Quail have always been some of my favorite birds. In high school, a friend raised them, and it was always nice to see them bobbing about on the floor of aviary. My husband and I once came across a covey in the arboretum of Golden Gate Park, which remains one of my favorite memories of the park.
Quail are shy birds, low to the ground, and easily able to hide in the brush they prefer to live in. They can fly, but not very high or far, and usually only do so when they’re startled. We have a little family group that is currently living in near the rocks by our front gate, and occasionally when we’re coming home from school, we’ll see them out for a family ramble. My daughter will whisper very quietly and excitedly, “Mom, look at the quail!” I’ll stop the car, and we’ll watch them for a bit, until they slip through the fence onto the neighbor’s property or the dog scares them and they take one of their short, low flights away.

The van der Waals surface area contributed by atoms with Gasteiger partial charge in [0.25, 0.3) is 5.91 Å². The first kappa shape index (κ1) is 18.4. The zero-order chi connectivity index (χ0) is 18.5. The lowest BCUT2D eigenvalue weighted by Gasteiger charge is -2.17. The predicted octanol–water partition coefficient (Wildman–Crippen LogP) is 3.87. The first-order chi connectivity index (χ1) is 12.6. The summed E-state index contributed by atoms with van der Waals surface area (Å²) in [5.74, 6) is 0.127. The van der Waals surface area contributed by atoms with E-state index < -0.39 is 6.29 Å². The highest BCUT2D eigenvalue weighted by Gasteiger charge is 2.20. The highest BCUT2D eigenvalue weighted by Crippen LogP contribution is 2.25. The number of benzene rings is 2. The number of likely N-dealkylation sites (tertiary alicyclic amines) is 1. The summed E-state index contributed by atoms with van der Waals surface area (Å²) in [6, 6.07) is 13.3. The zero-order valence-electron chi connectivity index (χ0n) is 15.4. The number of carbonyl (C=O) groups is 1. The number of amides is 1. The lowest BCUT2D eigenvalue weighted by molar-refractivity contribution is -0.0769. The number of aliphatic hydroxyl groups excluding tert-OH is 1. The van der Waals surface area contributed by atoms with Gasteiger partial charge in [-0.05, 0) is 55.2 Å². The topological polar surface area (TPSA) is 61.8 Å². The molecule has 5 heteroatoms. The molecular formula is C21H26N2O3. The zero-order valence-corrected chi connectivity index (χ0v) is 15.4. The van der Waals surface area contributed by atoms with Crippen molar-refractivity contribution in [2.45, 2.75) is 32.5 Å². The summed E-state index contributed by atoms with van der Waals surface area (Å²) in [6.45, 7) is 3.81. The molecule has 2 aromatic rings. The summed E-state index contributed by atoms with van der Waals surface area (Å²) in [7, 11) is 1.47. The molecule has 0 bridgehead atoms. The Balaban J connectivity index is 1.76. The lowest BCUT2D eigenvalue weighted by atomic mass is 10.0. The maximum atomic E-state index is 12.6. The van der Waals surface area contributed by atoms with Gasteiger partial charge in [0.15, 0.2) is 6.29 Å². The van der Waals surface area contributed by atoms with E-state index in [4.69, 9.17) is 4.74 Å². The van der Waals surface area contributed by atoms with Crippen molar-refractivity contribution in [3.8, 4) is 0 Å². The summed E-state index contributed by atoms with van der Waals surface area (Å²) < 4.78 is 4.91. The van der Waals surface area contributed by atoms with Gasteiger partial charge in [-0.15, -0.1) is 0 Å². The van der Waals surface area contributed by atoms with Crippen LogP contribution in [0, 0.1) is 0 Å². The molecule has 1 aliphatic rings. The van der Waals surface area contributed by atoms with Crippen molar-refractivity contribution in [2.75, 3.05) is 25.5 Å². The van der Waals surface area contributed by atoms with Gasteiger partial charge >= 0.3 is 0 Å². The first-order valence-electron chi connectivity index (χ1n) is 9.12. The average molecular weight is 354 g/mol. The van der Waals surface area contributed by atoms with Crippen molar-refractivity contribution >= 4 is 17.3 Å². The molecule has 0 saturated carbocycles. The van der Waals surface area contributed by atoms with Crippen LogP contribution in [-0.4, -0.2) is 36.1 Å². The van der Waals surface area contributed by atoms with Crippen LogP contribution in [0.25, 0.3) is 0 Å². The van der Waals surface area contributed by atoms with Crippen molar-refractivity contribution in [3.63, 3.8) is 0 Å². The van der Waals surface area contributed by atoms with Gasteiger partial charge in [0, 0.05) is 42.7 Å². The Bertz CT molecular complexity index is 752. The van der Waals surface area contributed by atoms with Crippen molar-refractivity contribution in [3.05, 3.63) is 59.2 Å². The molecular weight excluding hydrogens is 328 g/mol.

Their distinctive call is sometimes described as sounding like “Chicago”, but I can’t believe that the California state bird would be saying that. It sounds to me more like “Ah-ha-ha!”
My most memorable encounter with this shy bird happened on the busiest road in our neighborhood. Last spring, I was driving along, grumbling at the truck following too closely behind me, when I saw some quail crossing the road just in front of me. I slowed down, no doubt enraging the guy behind me, and watched as first the male, then the female dashed across the road. Then, wonder of wonders, six tiny balls of brown fluff came along in a single file line behind their parents. I have never before and never again seen quail chicks and whenever I think of those little guys, looking for all the world like dandelions with legs, I get a smile.
I don’t know if the impatient driver behind me was smiling, but if they were too busy being angry, then they missed out on a rare moment.